Spring won’t be official for another week. But seasons come and go as they please, paying little heed to our almanacs and calendars. Early some years, late others. Only occasionally do they conform close enough to our scheduled timeframe—but when they do, our egos allow us to fool ourselves into thinking we’re in charge.
This year spring came early — in spite of what, to me, seemed a too-little, too-late February attempt at acting like winter. Such belated weather shenanigans are impossible to take seriously when the signs point otherwise.
Like the throngs of red-breasted robins who’ve been scratching about the cottage for weeks. Or the cheery crocus that have for been spattering the yard in white, yellow and purple clumps for some time.
I now see turkey vultures almost daily, tilting and soaring in the blue sky above the river’s wooded corridor. The first of their black-robed clan were spotted soon after February began — at least a month early, as they typically don’t reappear hereabouts until mid-March.
Then there’s the resident groundhog, who normally catches his long winter nap deep in a snug burrow on the south-facing driveway hillside. He was awake and about before his namesake day, and has since been making regular foraging sorties between his hole’s freshly-excavated front entrance and the compost pile.
Seasonal signs and portents are indeed everywhere.
On a balmy, 70-degree day last week, I saw a queen snake sunning itself atop the riverside deck’s warm wooden rail. It’s gotta be spring when you see a cold-blooded snake!
The fuzzy, silvery-gray pussy willow buds — catkins — are already swollen and shimmering on the plant’s slender branches.
And fellow pancake aficionados should rejoice to know local sugar maples have been producing sweet sap for weeks, insuring an unabated — though, alas, pricy — continued supply of delicious syrup.
These are simply a few of dozens of natural indicators pointing to an early spring — evidence that things are on the fast track season-wise.
But for those of you who need more, here’s one you can sink your teeth into … literally! I’m talking bullheads. Catfish. Those ugly, tasty, early-stirring denizens of area streams and lakes whose willingness to bite before most other panfish species serves as harbinger to another year’s fishing.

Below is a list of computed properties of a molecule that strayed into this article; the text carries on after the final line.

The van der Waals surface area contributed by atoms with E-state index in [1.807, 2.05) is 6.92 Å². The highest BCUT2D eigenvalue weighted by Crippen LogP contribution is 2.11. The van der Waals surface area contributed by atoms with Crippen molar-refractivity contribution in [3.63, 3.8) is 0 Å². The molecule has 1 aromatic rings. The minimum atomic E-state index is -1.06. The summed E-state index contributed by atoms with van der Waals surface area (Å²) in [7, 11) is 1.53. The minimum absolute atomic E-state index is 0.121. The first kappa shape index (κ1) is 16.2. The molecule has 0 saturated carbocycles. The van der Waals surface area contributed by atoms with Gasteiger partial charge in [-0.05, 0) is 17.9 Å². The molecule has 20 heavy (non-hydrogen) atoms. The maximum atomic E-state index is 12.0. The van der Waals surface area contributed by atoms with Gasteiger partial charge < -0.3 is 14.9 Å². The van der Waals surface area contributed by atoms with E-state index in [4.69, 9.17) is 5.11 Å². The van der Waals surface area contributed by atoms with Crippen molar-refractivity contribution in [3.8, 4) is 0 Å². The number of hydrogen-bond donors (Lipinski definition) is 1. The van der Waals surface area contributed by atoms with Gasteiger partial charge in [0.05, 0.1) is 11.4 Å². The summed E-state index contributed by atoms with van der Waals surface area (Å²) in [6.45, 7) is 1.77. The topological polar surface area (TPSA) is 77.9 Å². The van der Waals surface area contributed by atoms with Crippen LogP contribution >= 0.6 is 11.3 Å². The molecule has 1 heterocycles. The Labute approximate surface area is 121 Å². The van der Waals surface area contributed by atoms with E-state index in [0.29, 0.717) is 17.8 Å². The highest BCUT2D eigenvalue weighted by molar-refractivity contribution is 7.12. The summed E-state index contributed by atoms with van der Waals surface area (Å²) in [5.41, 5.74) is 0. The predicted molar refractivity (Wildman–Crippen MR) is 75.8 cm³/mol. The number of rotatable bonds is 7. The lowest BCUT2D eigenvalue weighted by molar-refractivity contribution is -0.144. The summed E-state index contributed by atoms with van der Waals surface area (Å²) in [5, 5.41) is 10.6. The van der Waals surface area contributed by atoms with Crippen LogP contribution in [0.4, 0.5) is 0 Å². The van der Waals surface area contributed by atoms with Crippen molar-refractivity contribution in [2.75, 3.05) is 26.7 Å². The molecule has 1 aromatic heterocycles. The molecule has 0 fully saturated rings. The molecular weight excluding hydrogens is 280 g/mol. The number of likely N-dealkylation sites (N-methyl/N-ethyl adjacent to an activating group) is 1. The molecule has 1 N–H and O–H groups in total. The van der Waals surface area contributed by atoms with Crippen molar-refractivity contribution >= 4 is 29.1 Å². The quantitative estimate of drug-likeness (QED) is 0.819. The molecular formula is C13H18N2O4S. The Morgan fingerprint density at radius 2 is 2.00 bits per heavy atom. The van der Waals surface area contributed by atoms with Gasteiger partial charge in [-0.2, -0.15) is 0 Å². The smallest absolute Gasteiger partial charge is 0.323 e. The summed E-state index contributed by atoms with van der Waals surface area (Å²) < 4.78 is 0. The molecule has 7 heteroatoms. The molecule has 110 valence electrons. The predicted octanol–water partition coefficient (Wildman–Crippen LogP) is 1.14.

A platter of fresh-caught spring bullheads, dusted with seasoned cornmeal, fried up steamy-fragrant and golden-brown, and served on heaping platters along with hush-puppies and some zippy homemade coleslaw, is piscatorial proof positive that another spring has unequivocally arrived.
You can’t argue with a fish supper!
Moreover it’s near impossible to understate how important — and how much fun! — heading off to your favorite bullhead hole and actually catching a mess of fish can be, after enduring winter’s forced hiatus. Spring bullheads are an unbeatable tonic for reviving a devitalized angler.
Yet Ohio’s spring bullhead season always seems to catch me by surprise, getting underway earlier than I anticipate. And this year proved no exception.
In spite of noticing all the signs of an early spring, and regardless of the fact last week’s initial bullhead foray on the Stillwater was probably my earliest such expedition ever, I’m still pretty sure I missed the initial action by a couple of weeks. Late to the party again!
Finding an ample supply of redworms for bait did prove a bit of a chore. In keeping with my plebeian approach, I always like to dig my own. But the first driftpile I checked produced nothing, nor did the second. I finally had to excavate a fair crater in the middle of a giant mound of leaves and stream-born debris before finding sufficient worms.
The bullheads, however, seemed ready and waiting for my wiggly wares — I had an interested taker noodling my initial offering within a minute of making the first cast.
Just that easily, another season’s fishing fun began. …
Bullheading happens to be one of the activities I rely on to help celebrate the return of another Buckeye spring. There are also wildflower junkets, birding trips, and certain swamps and marshes, bogs, fens, and hill-country hollows I like to visit. Touchstone places, stuff I’ve been doing regularly for so long it has now taken on the importance of personal tradition.
Sure, spring would still unfold without such engagements, but they’re covenants I like to keep. Promises I make to the wind and sky and land — my way of giving thanks for again being blessed by making it back to witness spring’s resurrecting cycle as it begins anew.
Jim McGuire, a nature columnist, resides in Englewood, and can be reached at [email protected]